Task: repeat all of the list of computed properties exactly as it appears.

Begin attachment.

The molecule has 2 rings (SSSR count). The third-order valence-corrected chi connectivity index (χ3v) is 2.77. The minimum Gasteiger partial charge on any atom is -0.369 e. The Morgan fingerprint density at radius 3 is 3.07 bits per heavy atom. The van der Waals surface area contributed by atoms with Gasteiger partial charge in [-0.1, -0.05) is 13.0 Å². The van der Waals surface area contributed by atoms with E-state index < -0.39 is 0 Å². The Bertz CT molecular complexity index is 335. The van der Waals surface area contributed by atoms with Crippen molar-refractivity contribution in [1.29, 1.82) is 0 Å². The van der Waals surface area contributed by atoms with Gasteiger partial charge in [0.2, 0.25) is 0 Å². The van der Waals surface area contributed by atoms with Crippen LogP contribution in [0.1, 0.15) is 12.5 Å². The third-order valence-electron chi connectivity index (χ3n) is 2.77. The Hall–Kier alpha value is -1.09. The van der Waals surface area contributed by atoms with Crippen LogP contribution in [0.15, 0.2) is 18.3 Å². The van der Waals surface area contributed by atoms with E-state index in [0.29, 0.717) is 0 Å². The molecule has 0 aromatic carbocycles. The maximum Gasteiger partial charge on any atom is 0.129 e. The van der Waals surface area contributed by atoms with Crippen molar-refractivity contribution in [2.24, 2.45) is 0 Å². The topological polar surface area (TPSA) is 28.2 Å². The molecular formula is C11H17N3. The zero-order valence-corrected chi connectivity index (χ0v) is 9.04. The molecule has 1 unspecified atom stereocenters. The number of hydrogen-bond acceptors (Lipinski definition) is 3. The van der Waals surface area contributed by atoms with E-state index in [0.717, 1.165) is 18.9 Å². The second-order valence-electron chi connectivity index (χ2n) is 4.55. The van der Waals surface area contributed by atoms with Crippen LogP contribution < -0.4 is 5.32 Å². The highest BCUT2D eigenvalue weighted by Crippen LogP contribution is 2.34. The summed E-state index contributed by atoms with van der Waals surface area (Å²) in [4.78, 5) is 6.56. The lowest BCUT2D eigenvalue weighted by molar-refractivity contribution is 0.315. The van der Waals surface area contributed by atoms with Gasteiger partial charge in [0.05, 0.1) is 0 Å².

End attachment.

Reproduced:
The molecule has 2 rings (SSSR count). The third-order valence-corrected chi connectivity index (χ3v) is 2.77. The minimum Gasteiger partial charge on any atom is -0.369 e. The Morgan fingerprint density at radius 3 is 3.07 bits per heavy atom. The van der Waals surface area contributed by atoms with Gasteiger partial charge in [-0.1, -0.05) is 13.0 Å². The van der Waals surface area contributed by atoms with E-state index < -0.39 is 0 Å². The Bertz CT molecular complexity index is 335. The van der Waals surface area contributed by atoms with Crippen molar-refractivity contribution in [1.29, 1.82) is 0 Å². The van der Waals surface area contributed by atoms with Gasteiger partial charge in [0.2, 0.25) is 0 Å². The van der Waals surface area contributed by atoms with Crippen LogP contribution in [0.1, 0.15) is 12.5 Å². The third-order valence-electron chi connectivity index (χ3n) is 2.77. The Hall–Kier alpha value is -1.09. The van der Waals surface area contributed by atoms with Crippen LogP contribution in [0.15, 0.2) is 18.3 Å². The van der Waals surface area contributed by atoms with E-state index in [0.29, 0.717) is 0 Å². The molecule has 0 aromatic carbocycles. The maximum Gasteiger partial charge on any atom is 0.129 e. The van der Waals surface area contributed by atoms with Crippen molar-refractivity contribution in [2.24, 2.45) is 0 Å². The topological polar surface area (TPSA) is 28.2 Å². The molecular formula is C11H17N3. The zero-order valence-corrected chi connectivity index (χ0v) is 9.04. The molecule has 1 unspecified atom stereocenters. The number of hydrogen-bond acceptors (Lipinski definition) is 3. The van der Waals surface area contributed by atoms with E-state index in [0.717, 1.165) is 18.9 Å². The second-order valence-electron chi connectivity index (χ2n) is 4.55. The van der Waals surface area contributed by atoms with Crippen LogP contribution < -0.4 is 5.32 Å². The highest BCUT2D eigenvalue weighted by Crippen LogP contribution is 2.34. The summed E-state index contributed by atoms with van der Waals surface area (Å²) in [4.78, 5) is 6.56. The lowest BCUT2D eigenvalue weighted by molar-refractivity contribution is 0.315. The van der Waals surface area contributed by atoms with Gasteiger partial charge in [0.05, 0.1) is 0 Å².